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The Marae is a unique building of the Māori civilization in Civilization VI: Gathering Storm. It is built in the Theater Square district and replaces the Amphitheater.

Strategy Edit

As the Māori, be sure to build a Theater Square in every city with passable features: Woods, Rainforests, Marshes, Oases, Reefs, Geothermal Fissures, Floodplains, Volcanic Soil and passable Natural Wonders. Be sure and keep this in mind when settling your first city because you can get excellent yields this way early in the game.

The Māori are all but guaranteed to settle near the Coast, providing an opportunity to take advantage of the bonus from Reef tiles. Their Civ6Production Production bonus from unimproved Woods and Rainforest tiles stacks with the Marae's bonuses, and if you settle near Floodplains and Volcanoes, floods and Volcanic Soil (from volcanic eruptions) will provide even richer yields from the surrounding terrain. Geothermal Fissures are especially profitable, as they will yield Civ6Science Science, Civ6Culture Culture, and Civ6Faith Faith as well as Civ6Gold Gold, Civ6Production Production, and clean Power (Civ6) Power after you research Synthetic Materials and improve them with Geothermal Plants.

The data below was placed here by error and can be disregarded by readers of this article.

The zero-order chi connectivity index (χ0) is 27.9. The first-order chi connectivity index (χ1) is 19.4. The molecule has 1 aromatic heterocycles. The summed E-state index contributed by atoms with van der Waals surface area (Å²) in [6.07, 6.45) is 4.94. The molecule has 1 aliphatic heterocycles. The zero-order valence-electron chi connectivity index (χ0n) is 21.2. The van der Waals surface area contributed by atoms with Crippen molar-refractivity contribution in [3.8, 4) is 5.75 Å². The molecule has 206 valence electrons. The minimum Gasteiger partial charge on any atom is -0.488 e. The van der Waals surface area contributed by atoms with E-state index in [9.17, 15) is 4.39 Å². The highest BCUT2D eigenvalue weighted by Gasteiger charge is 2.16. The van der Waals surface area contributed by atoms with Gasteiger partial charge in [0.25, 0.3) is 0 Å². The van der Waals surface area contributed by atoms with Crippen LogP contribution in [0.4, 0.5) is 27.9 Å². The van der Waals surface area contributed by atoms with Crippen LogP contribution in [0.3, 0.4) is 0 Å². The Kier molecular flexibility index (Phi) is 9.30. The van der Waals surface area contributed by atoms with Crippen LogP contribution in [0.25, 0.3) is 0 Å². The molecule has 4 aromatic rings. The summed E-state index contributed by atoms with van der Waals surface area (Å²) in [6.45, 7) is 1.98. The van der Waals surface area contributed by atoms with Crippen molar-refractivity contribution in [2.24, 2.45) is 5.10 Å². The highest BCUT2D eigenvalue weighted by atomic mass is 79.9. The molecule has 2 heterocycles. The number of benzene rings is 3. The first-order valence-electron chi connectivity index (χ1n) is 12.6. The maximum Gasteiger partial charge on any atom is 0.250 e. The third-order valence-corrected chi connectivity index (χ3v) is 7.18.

Civilopedia entryEdit

A marae is a meeting ground of the Maori, and the physical center of an iwi—a tribe or family. It is central to the identity and sense of self for the tribe and family, and the place where the family comes together to celebrate, mourn, welcome, and recommit themselves. Behavior on the marae is governed through important customs, which serve to reinforce the mana of the marae holder and their guests. A marae is not a permanent dwelling, but a place set aside where the family will go for important occasions.

A marae will consist of a cleared space and buildings, including the distinctive meeting house (wharenui) with its large front portico (marae atea). The wharenui and marae atae have ornately carved pillars and panels that reflect the heritage of the people—their whakapapa. A guest is welcomed through a ritual called the powhiri, which begins with a challenge, moves onto recognition of the ancestry of both sides, includes formal speeches of welcome and exchange of gifts, and ends with a shared meal.

GalleryEdit

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